They also showed the photos and videos of us doing the activities throughout the day, and it would cost another $100 to take them home with us.
We went back to the resort exhausted, but knew the day wasn’t quite over. It was our last night in Mexico, and by gosh we’ll make the best of it. Everyone adjourned to their rooms for a quick shower and got dressed for the fancy Italian restaurant they had in the resort.
The food was, once again, delicious. I don’t think we had one bad meal the whole time we were in Mexico. They served penne pasta and meat sauce spaghetti as appetizer for gosh sakes!
Leticia joined us and organized the trip downtown. She wanted to take us bar hopping, but with the state of the group after the long day, I think bar “limping” would be more accurate. We ended up going to an open air, laser filled club called “Danzantes”. “It’s just like dancers but in spanish!” said Leticia on her Facebook post. We had table service full of Redbull and Vodkas and flaming shots of liquid death!
So they blasted the music and we broke it down on the dance floor until our legs fell off while attractive women get hit on by Reed and Brian downed the Greygoose. Vinny made some new friends while I danced with the old and the night wore away like the shifting sand.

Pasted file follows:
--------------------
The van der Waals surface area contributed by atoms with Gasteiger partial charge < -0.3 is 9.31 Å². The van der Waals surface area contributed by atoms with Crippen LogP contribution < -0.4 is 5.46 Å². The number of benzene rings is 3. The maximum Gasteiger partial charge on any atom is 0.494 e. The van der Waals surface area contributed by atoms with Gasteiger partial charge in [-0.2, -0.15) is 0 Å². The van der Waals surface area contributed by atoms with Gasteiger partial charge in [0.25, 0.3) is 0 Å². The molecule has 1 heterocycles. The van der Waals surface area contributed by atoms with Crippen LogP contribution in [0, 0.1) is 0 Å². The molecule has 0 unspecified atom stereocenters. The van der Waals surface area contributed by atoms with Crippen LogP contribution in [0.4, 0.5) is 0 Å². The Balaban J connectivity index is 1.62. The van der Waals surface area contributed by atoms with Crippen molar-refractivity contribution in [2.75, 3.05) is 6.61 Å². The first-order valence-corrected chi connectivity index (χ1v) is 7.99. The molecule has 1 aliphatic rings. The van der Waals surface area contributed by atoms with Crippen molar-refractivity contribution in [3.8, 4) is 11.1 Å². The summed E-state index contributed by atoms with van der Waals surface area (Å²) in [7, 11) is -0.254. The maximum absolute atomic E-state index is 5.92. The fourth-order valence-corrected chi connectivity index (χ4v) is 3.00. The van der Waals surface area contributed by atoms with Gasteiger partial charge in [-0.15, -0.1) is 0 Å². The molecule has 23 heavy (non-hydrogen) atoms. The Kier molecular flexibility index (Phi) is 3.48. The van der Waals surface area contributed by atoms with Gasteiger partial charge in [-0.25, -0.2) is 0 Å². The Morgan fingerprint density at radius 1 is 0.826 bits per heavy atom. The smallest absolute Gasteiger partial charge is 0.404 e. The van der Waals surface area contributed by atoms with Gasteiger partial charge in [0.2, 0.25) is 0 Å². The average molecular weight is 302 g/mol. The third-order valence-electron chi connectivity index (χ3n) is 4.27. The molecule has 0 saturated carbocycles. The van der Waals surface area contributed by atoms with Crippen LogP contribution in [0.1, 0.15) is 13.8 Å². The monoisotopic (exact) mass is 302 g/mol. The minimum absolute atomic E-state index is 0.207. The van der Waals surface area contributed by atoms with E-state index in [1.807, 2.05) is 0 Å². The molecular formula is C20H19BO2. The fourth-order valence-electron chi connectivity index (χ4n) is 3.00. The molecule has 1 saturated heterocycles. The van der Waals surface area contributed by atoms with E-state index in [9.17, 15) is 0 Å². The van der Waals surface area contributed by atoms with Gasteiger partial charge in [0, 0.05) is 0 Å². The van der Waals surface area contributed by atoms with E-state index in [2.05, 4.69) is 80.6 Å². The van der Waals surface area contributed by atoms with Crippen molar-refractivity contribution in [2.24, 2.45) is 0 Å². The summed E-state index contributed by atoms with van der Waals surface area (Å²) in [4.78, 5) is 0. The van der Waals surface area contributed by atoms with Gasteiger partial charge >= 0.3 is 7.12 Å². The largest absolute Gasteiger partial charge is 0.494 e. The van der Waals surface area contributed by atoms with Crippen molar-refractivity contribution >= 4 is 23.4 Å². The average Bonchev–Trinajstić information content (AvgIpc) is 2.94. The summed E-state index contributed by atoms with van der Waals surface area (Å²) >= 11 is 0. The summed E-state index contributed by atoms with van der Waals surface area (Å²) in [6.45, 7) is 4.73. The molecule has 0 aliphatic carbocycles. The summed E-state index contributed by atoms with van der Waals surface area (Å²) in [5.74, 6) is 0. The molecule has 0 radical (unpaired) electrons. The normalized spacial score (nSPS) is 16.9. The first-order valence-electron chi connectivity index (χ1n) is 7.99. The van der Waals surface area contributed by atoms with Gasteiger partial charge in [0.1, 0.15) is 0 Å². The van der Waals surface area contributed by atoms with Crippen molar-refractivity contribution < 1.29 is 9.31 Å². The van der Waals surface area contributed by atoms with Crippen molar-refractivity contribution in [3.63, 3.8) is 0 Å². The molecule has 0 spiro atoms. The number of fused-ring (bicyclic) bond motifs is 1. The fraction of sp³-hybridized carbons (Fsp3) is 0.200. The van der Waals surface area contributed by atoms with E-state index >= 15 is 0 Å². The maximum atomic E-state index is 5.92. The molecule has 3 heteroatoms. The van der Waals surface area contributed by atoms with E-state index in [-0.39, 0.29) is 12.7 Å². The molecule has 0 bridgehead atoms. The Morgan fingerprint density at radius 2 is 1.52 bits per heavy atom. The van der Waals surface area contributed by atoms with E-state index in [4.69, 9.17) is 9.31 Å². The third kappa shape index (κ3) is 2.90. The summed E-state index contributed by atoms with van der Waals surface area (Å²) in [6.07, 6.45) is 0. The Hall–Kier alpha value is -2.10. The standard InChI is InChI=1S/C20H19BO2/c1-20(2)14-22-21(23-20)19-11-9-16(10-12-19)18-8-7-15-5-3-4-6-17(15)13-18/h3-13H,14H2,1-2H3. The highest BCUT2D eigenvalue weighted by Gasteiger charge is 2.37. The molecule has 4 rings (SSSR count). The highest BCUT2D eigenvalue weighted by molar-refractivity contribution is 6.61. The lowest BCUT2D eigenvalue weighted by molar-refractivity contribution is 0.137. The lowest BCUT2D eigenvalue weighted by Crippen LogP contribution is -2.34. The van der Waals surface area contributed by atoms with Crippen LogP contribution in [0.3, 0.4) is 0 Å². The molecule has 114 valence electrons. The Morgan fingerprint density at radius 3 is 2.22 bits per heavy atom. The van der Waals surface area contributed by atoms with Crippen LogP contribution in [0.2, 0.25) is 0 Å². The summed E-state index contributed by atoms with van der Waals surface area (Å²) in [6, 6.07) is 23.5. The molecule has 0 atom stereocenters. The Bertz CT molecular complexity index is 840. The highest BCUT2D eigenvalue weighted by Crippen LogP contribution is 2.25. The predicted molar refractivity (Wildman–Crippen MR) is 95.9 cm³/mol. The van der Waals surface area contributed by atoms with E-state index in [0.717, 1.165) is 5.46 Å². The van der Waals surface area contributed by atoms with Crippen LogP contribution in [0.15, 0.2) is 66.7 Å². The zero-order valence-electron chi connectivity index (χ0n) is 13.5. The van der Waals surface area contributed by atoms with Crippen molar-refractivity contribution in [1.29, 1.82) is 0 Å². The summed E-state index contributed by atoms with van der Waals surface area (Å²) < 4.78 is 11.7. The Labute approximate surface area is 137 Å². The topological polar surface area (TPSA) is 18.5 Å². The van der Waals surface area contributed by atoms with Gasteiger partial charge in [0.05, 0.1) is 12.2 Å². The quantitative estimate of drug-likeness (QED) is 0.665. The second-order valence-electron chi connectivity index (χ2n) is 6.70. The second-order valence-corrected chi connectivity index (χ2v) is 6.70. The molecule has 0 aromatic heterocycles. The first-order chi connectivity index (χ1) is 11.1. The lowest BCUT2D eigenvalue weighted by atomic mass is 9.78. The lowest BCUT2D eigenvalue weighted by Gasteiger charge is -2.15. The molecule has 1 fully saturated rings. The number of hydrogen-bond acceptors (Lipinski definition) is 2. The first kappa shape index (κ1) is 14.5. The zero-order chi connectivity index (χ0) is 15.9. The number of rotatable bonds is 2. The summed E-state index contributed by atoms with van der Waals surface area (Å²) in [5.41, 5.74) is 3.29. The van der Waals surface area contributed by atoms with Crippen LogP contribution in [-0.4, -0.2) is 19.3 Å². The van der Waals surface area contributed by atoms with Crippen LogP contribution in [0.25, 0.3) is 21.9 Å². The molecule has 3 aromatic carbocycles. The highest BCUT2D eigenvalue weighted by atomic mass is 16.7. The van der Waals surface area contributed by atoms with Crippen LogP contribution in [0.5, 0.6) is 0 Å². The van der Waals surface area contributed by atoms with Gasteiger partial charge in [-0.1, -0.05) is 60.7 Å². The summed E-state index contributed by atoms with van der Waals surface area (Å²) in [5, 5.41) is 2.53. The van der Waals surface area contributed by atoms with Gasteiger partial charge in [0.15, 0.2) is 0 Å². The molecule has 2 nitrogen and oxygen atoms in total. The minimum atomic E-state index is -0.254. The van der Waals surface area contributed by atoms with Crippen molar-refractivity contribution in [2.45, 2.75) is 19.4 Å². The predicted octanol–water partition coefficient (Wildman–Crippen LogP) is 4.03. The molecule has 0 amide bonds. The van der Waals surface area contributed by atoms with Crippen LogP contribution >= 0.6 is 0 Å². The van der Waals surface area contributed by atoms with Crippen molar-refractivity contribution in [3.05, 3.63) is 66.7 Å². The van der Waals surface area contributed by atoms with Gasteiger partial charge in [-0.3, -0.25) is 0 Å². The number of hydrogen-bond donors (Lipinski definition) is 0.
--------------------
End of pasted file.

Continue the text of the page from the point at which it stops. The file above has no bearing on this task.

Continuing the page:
We couldn’t do too much after that. Tired and intoxicated from the day’s adventurers, we went straight to bed.
It was gorgeous and sunny the day we had to leave. Here is the journal entry I wrote while in flight back to Texas. I think it’ll wrap up the trip nicely.
“Feb 13, 2011
Somewhere between Cancun and Houston.
On the way back from Playa del Carmen. The blue sky and cool caribbean breeze made it so much harder to leave. Amidst white sand and emerald water and among the company of good friends, the weekend seemed to have rushed pass in a blur.
My whole body aches from yesterday’s action packed excursions. We zip-lined and rode ATVs and dove into cool natural springs. The dancing at the loud and laser filled open air bar didn’t help. And boy did we danced! Sometimes you just got to give into the music.
Wish we could’ve stayed longer. The trip had been almost surreal, like a commercial break between a reality TV show.
The plane is about to land in Houston. After that, home sweet Austin home.”
So the short and sweet weekend trip was over, and we’re back to our daily lives. Happy 30th birthday Ange! And thanks everyone for sending my brain to paradise and back. Let’s do it again some day.